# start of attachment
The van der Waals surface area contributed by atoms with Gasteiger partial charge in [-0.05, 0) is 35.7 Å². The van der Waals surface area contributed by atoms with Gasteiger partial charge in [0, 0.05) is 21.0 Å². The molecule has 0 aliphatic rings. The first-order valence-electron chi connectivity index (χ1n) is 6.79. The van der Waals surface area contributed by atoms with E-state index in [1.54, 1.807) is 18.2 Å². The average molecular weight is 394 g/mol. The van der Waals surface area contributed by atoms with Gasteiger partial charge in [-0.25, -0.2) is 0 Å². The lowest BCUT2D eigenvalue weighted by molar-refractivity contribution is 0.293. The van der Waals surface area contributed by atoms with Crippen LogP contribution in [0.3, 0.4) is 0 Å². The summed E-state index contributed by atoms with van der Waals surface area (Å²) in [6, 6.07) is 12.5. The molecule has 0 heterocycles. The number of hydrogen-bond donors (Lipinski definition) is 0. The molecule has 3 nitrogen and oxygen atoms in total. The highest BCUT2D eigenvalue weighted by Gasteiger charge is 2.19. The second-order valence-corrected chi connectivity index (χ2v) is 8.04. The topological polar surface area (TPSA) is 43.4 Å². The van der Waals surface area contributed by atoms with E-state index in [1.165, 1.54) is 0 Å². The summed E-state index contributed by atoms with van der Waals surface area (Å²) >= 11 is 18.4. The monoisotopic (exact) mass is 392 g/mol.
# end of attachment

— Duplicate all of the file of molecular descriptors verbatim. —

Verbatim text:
The van der Waals surface area contributed by atoms with Gasteiger partial charge in [-0.05, 0) is 35.7 Å². The van der Waals surface area contributed by atoms with Gasteiger partial charge in [0, 0.05) is 21.0 Å². The molecule has 0 aliphatic rings. The first-order valence-electron chi connectivity index (χ1n) is 6.79. The van der Waals surface area contributed by atoms with E-state index in [1.54, 1.807) is 18.2 Å². The average molecular weight is 394 g/mol. The van der Waals surface area contributed by atoms with Gasteiger partial charge in [-0.25, -0.2) is 0 Å². The lowest BCUT2D eigenvalue weighted by molar-refractivity contribution is 0.293. The van der Waals surface area contributed by atoms with Crippen LogP contribution in [0.3, 0.4) is 0 Å². The summed E-state index contributed by atoms with van der Waals surface area (Å²) in [6, 6.07) is 12.5. The molecule has 0 heterocycles. The number of hydrogen-bond donors (Lipinski definition) is 0. The molecule has 3 nitrogen and oxygen atoms in total. The highest BCUT2D eigenvalue weighted by Gasteiger charge is 2.19. The second-order valence-corrected chi connectivity index (χ2v) is 8.04. The topological polar surface area (TPSA) is 43.4 Å². The van der Waals surface area contributed by atoms with E-state index in [1.165, 1.54) is 0 Å². The summed E-state index contributed by atoms with van der Waals surface area (Å²) >= 11 is 18.4. The monoisotopic (exact) mass is 392 g/mol.